Lainy http://www.alwaysreading.net

Brian Joseph said...

Hi Lainy - I love history. It is possible that once you read a few books you will be hooked.

I would love to read your thoughts on some history books if you gave them a read.

Caroline said...

How fascinating to read a book about places so close to where you live.
It sounds like it's well researched.
I know I won't read this but I'm very interested in the TV series.

Delia (Postcards from Asia) said...

It's interesting you read a book so connected to the place where you live. I really enjoyed your review, in particular the details concerned with spying like the invisible ink. History is fascinating, but like Caroline I would be more interested in the movie(s).

Brian Joseph said...

Hi Caroline - I actually visited Setauket the other day. There is a very small museum dedicated to the spy ring.

At least here in the U.S. I think that the series is accessible via the link I provided above. I recamend watching the episodes in order as it is very involved.

Brian Joseph said...

Hi Delia - Before reading this book I thought invisible ink was just a child's toy. It was a matter of life or death for these people as discovery usually meant execution.

Please see my awnser to Caroline above for more details on the television series.

Tracy Terry said...

Definitely a book I'll keep in mind as it sounds like it has so much to offer.

Brian Joseph said...

Hi Tracy - If you have an interest in any of the relevant topics it is a must read.

HKatz said...

I'm glad you recommended this book - it sounds fascinating, and I hadn't heard of it before.

Espionage is something I've been getting interested in recently (in purely academic ways…), plus having grown up on Long Island I'd like to find out more about the history.

If you're visiting DC at some point, there's a fairly decent espionage museum there that looks at history and also techniques (and there's some pop culture stuff too, like a James Bond exhibit, which was less interesting as I'm not a Bond fan).

Brian Joseph said...

HI HILA - If you are interested in the history of spying this is a must read.

I have been to Washington DC a couple of times but I have never been to the espionage museum. I will have to visit it next time I am there.

Maria Behar said...

Another GREAT review, Brian! This is SO fascinating -- 007 during the American Revolution! Minus all the gadgets, of course, lol.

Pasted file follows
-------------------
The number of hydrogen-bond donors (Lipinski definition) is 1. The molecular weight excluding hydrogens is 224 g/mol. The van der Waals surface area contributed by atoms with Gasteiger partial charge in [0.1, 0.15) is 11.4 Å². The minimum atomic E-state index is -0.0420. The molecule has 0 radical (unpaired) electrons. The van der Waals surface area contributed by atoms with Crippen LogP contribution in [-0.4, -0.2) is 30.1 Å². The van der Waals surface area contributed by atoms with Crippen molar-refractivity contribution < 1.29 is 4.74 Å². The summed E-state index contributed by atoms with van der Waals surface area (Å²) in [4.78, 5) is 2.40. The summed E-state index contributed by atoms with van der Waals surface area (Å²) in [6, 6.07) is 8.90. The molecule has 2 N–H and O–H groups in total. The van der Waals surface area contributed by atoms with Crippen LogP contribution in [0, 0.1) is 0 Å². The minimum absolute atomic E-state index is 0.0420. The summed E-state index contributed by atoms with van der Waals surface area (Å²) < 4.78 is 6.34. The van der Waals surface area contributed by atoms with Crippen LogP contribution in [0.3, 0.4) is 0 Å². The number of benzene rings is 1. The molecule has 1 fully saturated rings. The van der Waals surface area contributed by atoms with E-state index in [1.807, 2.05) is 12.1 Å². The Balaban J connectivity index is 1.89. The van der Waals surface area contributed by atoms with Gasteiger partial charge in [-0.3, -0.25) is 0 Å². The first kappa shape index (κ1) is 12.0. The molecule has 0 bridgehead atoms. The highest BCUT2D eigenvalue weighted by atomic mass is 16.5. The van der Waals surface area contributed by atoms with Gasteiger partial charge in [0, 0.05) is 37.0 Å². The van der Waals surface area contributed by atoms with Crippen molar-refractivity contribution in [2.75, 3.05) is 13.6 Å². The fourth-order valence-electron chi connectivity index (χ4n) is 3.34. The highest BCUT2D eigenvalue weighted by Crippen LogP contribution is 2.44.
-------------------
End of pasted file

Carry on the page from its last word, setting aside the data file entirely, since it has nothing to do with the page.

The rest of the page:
Seriously, though, this is indeed very interesting, and especially because all of these activities took place in the same area you live in! WOW. That's totally AMAZING!! Could it be that your interest in the American Revolutionary era was unconsciously sparked by the fact that you live on "The Tallmadge Trial? Fascinating speculation, don't you think?

I don't read much history, but I should, especially concerning the American Revolution. So I'm adding this book to my Goodreads TBR shelves.

Thanks for sharing your interesting thoughts about this book! : )

Brian Joseph said...

Hi Maria - thanks so much for your kind words.

I thin k for the time these folks considered invisible ink and secret codes their gadgets.


I actually was into the American Revolution before I lived on trail :)

This really was a fun book and I think that you would enjoy it.

The Bookworm said...

American espionage activities during the American Revolution sounds like a fascinating topic. I have seen the commercials for the tv show Turn, it looks good. I hadn't heard of the Culper Ring before.
How cool that alot of this history is so close to where you live.

I live near a Manor house which has historical connections to the American Revolution as well. Washington's map maker was housed there for a while. There's alot of history in NJ connected to the Revolution as well and it's always neat to visit these places.
Great post as always.

Brian Joseph said...

Hi Naida - I enjoyed this book extra enjoyable because of the local connection.

I am also enjoying TURN.

Living in any of the original colonies generally gives us easy access to such interesting historical cites relating to the revolution.